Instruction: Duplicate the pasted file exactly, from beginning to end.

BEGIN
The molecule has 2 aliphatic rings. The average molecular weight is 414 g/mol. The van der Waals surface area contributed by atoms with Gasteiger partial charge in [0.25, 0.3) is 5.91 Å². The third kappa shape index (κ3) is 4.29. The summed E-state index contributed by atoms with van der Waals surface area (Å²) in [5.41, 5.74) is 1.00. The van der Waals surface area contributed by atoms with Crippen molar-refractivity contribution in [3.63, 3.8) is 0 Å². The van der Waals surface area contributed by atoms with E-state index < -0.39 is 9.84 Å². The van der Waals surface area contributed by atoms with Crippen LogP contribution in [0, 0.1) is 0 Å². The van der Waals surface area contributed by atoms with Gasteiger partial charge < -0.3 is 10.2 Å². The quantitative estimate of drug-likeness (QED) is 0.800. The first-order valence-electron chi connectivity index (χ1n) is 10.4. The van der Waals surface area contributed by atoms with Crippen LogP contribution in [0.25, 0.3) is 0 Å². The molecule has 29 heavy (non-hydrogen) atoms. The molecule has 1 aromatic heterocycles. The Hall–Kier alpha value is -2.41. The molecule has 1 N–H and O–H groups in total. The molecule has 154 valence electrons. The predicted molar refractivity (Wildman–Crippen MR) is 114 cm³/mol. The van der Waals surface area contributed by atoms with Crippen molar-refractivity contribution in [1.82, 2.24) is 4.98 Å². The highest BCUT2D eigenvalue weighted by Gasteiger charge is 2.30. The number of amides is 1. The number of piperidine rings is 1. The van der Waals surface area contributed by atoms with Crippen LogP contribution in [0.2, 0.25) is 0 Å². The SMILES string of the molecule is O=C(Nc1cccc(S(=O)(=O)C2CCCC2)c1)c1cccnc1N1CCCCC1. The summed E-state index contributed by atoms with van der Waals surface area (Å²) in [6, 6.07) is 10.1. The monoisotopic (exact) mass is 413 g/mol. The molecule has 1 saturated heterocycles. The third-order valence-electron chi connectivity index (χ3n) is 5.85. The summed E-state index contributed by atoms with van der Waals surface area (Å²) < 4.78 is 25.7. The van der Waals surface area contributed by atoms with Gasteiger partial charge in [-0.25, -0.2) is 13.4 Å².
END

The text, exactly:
The molecule has 2 aliphatic rings. The average molecular weight is 414 g/mol. The van der Waals surface area contributed by atoms with Gasteiger partial charge in [0.25, 0.3) is 5.91 Å². The third kappa shape index (κ3) is 4.29. The summed E-state index contributed by atoms with van der Waals surface area (Å²) in [5.41, 5.74) is 1.00. The van der Waals surface area contributed by atoms with Crippen molar-refractivity contribution in [3.63, 3.8) is 0 Å². The van der Waals surface area contributed by atoms with E-state index < -0.39 is 9.84 Å². The van der Waals surface area contributed by atoms with Crippen LogP contribution in [0, 0.1) is 0 Å². The van der Waals surface area contributed by atoms with Gasteiger partial charge < -0.3 is 10.2 Å². The quantitative estimate of drug-likeness (QED) is 0.800. The first-order valence-electron chi connectivity index (χ1n) is 10.4. The van der Waals surface area contributed by atoms with Crippen LogP contribution in [0.25, 0.3) is 0 Å². The molecule has 29 heavy (non-hydrogen) atoms. The molecule has 1 aromatic heterocycles. The Hall–Kier alpha value is -2.41. The molecule has 1 N–H and O–H groups in total. The molecule has 154 valence electrons. The predicted molar refractivity (Wildman–Crippen MR) is 114 cm³/mol. The van der Waals surface area contributed by atoms with Crippen molar-refractivity contribution in [1.82, 2.24) is 4.98 Å². The highest BCUT2D eigenvalue weighted by Gasteiger charge is 2.30. The number of amides is 1. The number of piperidine rings is 1. The van der Waals surface area contributed by atoms with Crippen LogP contribution in [0.2, 0.25) is 0 Å². The SMILES string of the molecule is O=C(Nc1cccc(S(=O)(=O)C2CCCC2)c1)c1cccnc1N1CCCCC1. The summed E-state index contributed by atoms with van der Waals surface area (Å²) in [6, 6.07) is 10.1. The monoisotopic (exact) mass is 413 g/mol. The molecule has 1 saturated heterocycles. The third-order valence-electron chi connectivity index (χ3n) is 5.85. The summed E-state index contributed by atoms with van der Waals surface area (Å²) < 4.78 is 25.7. The van der Waals surface area contributed by atoms with Gasteiger partial charge in [-0.25, -0.2) is 13.4 Å².